How do these new variants impact the current vaccines?

Changes in the spike protein of the virus could potentially alter the effectiveness of the newly developed vaccines. Most of the major vaccines in development at the moment focus on the spike protein. Mutations in the gene encoding for the spike protein could, of course, alter the structure, make some changes. Studies have been designed to explore the effectiveness of the existing vaccines against the new variant. Pfizer and Moderna released preprints from their studies recently. They showed that even though there are some reductions in neutralisation, overall, the antibodies produced by vaccines using Pfizer and Moderna are still able to neutralise the virus with these new variants.

The Johnson & Johnson vaccine is a one-dose shot. Should countries be opting for that one instead of the other two-dose vaccines?

Governments should opt for whatever vaccine has been reviewed and approved by the national regulatory authorities. If we want to stop the pandemic, we need to scale up vaccination efforts now. If this vaccine from Johnson & Johnson has an efficacy similar to the Oxford-AstraZeneca vaccine, with only one dose, surely it's a great addition to the covid vaccine family. But realistically, it's not a matter of choosing one over the other because no single manufacturer can produce doses for the whole world. Some will have to use vaccine A and some will have to use vaccine B, others will have to use vaccine C and so on and so forth. And every single day we wait for vaccine J to come into the picture is an opportunity for the virus to spread, mutate and create more variants.

And as an example, the full effects of Pfizer's two-dose vaccine are only expected to be seen in two weeks after the second dose. But recent data from Israel has already shown that there is a significant drop in infections even before this point. They have seen a 60 percent reduction in infections three weeks after the first doses were given. So I think we have to roll out vaccines as early as possible and not wait for the perfect vaccine.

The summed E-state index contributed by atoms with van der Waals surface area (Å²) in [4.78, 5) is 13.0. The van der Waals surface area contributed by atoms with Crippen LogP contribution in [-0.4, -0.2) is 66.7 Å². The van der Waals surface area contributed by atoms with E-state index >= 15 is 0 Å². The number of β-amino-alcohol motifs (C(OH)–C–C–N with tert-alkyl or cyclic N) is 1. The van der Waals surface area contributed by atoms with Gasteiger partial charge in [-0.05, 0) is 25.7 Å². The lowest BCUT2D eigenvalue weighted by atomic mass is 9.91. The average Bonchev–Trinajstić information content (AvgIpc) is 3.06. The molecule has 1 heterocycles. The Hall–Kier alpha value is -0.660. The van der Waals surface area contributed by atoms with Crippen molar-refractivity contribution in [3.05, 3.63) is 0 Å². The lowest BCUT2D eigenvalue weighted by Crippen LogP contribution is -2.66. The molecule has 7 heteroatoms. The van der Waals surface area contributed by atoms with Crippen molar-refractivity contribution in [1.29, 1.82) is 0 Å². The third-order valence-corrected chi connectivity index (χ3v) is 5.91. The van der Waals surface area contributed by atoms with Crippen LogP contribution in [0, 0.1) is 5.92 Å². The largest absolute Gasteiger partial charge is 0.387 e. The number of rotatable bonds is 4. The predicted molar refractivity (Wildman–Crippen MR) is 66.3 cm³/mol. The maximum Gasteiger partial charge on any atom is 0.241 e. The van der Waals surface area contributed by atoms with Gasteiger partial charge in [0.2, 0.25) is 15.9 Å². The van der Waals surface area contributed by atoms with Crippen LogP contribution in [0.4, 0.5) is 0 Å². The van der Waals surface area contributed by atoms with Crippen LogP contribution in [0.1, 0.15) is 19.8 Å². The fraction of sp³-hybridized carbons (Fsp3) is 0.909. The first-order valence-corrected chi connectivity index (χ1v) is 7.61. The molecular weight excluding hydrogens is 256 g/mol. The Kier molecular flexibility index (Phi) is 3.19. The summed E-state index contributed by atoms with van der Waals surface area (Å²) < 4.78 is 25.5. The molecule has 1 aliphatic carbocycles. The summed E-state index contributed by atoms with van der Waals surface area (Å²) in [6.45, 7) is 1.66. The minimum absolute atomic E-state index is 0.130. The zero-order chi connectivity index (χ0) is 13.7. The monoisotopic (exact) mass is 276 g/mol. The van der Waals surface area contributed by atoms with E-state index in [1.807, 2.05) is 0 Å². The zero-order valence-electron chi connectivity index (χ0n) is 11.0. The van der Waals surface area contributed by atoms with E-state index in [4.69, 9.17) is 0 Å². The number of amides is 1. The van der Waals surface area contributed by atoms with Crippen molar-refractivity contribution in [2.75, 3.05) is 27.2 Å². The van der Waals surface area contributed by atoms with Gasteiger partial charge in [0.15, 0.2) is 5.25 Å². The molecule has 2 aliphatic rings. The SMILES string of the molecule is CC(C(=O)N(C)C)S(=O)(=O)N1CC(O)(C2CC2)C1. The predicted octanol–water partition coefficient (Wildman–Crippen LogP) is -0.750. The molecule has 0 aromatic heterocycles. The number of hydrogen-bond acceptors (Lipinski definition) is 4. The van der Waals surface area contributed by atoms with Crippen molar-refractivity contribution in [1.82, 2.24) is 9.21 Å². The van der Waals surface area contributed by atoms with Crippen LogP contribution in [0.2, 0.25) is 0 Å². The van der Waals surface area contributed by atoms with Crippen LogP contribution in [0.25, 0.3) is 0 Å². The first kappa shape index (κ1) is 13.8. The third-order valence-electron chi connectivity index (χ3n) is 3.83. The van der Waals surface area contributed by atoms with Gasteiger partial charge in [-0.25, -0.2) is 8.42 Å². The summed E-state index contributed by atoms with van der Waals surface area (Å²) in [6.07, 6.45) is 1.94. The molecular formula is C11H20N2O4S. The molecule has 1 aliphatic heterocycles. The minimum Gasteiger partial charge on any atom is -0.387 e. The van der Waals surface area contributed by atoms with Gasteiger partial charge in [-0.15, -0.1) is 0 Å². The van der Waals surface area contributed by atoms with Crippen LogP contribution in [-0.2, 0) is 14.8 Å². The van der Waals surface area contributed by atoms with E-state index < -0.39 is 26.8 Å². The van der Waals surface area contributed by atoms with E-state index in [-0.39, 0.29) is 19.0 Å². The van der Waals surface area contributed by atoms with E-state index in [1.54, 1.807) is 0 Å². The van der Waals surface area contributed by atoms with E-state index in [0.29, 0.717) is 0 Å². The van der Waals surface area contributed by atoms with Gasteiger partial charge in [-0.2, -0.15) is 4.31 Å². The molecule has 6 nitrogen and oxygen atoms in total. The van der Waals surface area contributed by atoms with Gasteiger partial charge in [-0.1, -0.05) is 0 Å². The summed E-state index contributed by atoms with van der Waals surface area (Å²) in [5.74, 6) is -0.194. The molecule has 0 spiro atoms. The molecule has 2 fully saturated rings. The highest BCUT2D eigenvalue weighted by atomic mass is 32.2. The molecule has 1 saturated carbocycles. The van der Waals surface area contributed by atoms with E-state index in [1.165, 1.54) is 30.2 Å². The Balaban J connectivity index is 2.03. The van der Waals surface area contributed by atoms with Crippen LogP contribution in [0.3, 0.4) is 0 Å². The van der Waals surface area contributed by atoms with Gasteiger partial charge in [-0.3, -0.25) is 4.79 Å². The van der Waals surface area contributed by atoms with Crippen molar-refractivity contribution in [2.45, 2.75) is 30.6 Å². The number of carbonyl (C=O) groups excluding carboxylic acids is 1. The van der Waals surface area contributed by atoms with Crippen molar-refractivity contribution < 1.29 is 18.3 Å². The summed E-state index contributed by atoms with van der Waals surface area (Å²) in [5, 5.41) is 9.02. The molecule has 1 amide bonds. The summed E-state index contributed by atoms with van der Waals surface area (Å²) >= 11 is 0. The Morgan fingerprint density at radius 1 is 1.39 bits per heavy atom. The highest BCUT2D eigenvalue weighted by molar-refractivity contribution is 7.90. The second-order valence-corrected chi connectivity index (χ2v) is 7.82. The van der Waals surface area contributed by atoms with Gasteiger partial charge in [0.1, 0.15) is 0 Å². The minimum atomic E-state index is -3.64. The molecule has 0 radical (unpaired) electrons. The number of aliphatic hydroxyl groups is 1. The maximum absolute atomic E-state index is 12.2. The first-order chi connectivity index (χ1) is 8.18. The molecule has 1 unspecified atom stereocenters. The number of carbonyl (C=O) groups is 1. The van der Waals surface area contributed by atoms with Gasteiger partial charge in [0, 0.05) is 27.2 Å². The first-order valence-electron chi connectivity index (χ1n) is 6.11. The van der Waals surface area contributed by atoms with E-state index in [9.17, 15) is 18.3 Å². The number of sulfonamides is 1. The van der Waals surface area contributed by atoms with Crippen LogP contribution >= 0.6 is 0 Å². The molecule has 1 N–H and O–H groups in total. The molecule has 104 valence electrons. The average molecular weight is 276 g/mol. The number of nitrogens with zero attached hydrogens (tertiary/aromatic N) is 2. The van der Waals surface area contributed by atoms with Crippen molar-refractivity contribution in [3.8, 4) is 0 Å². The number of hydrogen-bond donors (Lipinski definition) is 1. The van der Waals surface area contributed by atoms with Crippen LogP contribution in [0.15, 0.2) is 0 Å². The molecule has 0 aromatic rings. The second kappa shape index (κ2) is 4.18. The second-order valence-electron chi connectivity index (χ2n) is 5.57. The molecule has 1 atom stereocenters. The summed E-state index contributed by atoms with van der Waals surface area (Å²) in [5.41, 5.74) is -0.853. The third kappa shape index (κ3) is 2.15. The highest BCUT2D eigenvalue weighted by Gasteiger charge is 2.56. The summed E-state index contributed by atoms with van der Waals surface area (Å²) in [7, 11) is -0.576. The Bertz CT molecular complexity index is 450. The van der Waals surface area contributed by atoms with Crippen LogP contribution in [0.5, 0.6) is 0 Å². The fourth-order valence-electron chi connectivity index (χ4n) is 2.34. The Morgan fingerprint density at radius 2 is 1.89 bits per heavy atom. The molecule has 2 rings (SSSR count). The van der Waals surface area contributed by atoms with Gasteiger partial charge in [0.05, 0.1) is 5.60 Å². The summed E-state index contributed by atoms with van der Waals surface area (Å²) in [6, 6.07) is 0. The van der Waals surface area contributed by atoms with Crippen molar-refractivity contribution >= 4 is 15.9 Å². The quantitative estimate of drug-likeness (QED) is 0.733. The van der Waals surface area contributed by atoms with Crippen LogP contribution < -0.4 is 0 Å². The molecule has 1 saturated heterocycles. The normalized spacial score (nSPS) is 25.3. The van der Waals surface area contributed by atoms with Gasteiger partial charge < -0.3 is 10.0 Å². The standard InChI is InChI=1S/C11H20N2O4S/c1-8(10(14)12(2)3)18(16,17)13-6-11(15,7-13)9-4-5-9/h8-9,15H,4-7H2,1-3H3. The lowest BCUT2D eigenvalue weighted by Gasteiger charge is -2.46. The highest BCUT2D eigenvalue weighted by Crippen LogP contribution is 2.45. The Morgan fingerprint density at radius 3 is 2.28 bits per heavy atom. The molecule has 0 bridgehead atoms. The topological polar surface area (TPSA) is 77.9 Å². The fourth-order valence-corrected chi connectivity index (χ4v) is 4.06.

What should journalists be mindful of when interviewing different experts and scientists about COVID-19?

I understand why everyone is saying things about the pandemic or the virus because we are all affected and we are entitled to an opinion. But if people's opinions are not based on what they were trained to do, or based on their experience, these opinions add to the confusion. And people who are not doctors or scientists might think that all doctors or scientists are COVID experts. But this is not the case.

For immune system questions, of course, you have to ask immunologists. For the virus itself, you have microbiologists and more specifically, the virologists. For managing COVID-19, you have to speak to infectious disease specialists for questions on community transmission. For public health advice, you have the epidemiologists and public health physicians. And it's also good to know within epidemiology itself, there are specialisations. For COVID-19, we need to speak to those with infectious disease epidemiology expertise because not all epidemiologists are the same.

How do vaccinologists like yourself fit into the picture?

Vaccinology is a subspecialty of microbiology. It's a combination of immunology, microbiology, infectious diseases, public health and immunology. We've studied bits and pieces of these different subspecialties of medicine. We can understand what's happening and we can have a bigger picture of of the vaccines, of the various treatments and even public health.

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Our next conversation

Our next Conversations with Data podcast will feature Denise Malan, interim executive director of IRE, a US-based nonprofit membership association for journalists. She was a newspaper journalist for more than a decade, using data to shed light on local issues in government, schools, the environment and other beats. She will talk to us about the virtual NICAR 2021 event happening on March 3-5.

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As always, don’t forget to let us know what you’d like us to feature in our future editions. You can also read all of our past editions here.


Tara from the EJC Data team,